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African Journal of Food Science and Technology

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Opinion - African Journal of Food Science and Technology ( 2021) Volume 12, Issue 10

Impact of food matrix and processing on inhibitory action against-glucosidase encapsulation of grape seed phenolics from winemaking leftovers in hydrogel microbeads

Farran Mont*
Department of Animal Sciences, Faculty of Agricultural and Food Sciences, American University of Beirut, PO Box 11-0236, Riad El-Solh, Beirut 1107-2020, Lebanon
*Corresponding Author:
Farran Mont, Department of Animal Sciences, Faculty of Agricultural and Food Sciences, American University of Beirut, PO Box 11-0236, Riad El-Solh, Beirut 1107-2020, Lebanon, Email:

Received: 02-Nov-2021 Published: 23-Nov-2021


Grape seed phenolics recovered from winemaking by-products were encapsulated using hydrogel-based encapsulation methods. Grape seeds were extracted with 60 percent ethanol to extract proanthocyanidins, monomeric flavanols, flavonols, and anthocyanins. The efficiency of encapsulating solubilized grape seed phenolics in microbeads with alginate-Ca++ or alginate-chitosan-Ca++ was higher than that of pure catechin and proanthocyanidins, at 78 and 92 percent, respectively.


Proanthocyanidins, Microencapsulation, Antioxidant, Microbeads.


Hydrogel-based encapsulation technologies were used to encapsulate grape seed phenolics recovered from winemaking leftovers. Proanthocyanidins, monomeric flavanols, flavonols, and anthocyanins were isolated from grape seeds using 60 percent ethanol. The efficiency of encapsulating solubilized grape seed phenolics in microbeads using alginate-Ca++ or alginate-chitosan-Ca++ was 78 and 92 percent, respectively, compared to pure catechin and proanthocyanidins (Goula and Adamopoulos, 2008).

Consumers are being pushed to consume more functional meals these days, which has resulted in an increase in the food industry's development of such goods. In this context, animal fats are being substituted in the diet by vegetable oils because of their health benefits. Grape seed oil could be utilised as an antioxidant in food preservation or to protect cells from oxidative damage caused by free radicals due to its high content of antioxidant compounds such as polyphenols (Keast and Breslin, 2002). Grape seed oil is also high in polyunsaturated fatty acid linoleic acid and monounsaturated fatty acid oleic acid. Grape seed oil could be added into food systems to raise the nutritional value and improve the favourable impacts on human health because monounsaturated (MUFA) and polyunsaturated (PUFA) fatty acids have been linked to the prevention of numerous illnesses in humans. Grape seed oil, on the other hand, is chemically unstable and prone to oxidative destruction when exposed to light, oxygen, and high temperatures, resulting in nutritional value loss and the formation of unpleasant off-flavors (Beecher et al., 2008).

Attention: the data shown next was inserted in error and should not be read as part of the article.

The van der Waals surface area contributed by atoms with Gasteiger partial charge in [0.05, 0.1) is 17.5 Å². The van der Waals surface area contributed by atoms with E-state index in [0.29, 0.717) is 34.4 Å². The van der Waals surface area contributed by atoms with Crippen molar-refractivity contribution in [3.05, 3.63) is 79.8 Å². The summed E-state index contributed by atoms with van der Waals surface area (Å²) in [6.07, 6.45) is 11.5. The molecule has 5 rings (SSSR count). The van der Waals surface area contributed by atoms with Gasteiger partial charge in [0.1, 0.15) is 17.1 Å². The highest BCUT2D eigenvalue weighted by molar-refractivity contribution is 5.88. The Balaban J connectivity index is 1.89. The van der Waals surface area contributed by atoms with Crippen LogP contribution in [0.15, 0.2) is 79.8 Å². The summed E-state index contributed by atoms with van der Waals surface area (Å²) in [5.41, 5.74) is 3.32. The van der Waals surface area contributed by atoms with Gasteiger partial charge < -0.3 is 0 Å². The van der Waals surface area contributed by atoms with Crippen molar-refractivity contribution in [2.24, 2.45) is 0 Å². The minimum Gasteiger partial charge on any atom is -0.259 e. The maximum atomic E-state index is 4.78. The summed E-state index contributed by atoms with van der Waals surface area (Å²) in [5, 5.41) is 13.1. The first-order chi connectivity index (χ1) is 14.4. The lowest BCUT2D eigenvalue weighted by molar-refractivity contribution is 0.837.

As a result, grape seed oil must be protected during handling, storage, and transportation.

Microencapsulation is a technology that can be used to slow lipid oxidation and reduce volatility, hence enhancing oil and taste stability. This method entails creating a continuous thin covering around solid particles, liquid droplets, or gases that completely encloses them within the capsule wall. The goal of microencapsulation is to build a physical barrier between the active chemicals and the food matrix in order to protect them from harmful environmental conditions. Spray drying is a popular method for microencapsulation because it transforms liquids into powders that are easier to handle, store, and transport, as well as allowing for more uniform mixing in food compositions.

Gum Arabic, with its outstanding emulsifying capabilities, high solubility, and low viscosity, is one of the most widely utilised wall materials for spray drying microencapsulation of hydrophobic substances. Despite its desirable features as an encapsulating agent, gum Arabic is a costly chemical whose production is subject to climatic and political upheaval, causing supply issues. As a result, numerous researchers have proposed replacing gum Arabic entirely or partially with different wall materials. Because of their inexpensive cost, excellent solubility, and low viscosity at high concentration, maltodextrins have been widely employed for food microencapsulation (Peleq and Noble 1999). However, due to its low affinity for hydrophobic components, this encapsulating agent's main disadvantage is its lack of emulsifying ability. As a result, combining gum Arabic with maltodextrin may provide a reasonable balance of cost and effectiveness.


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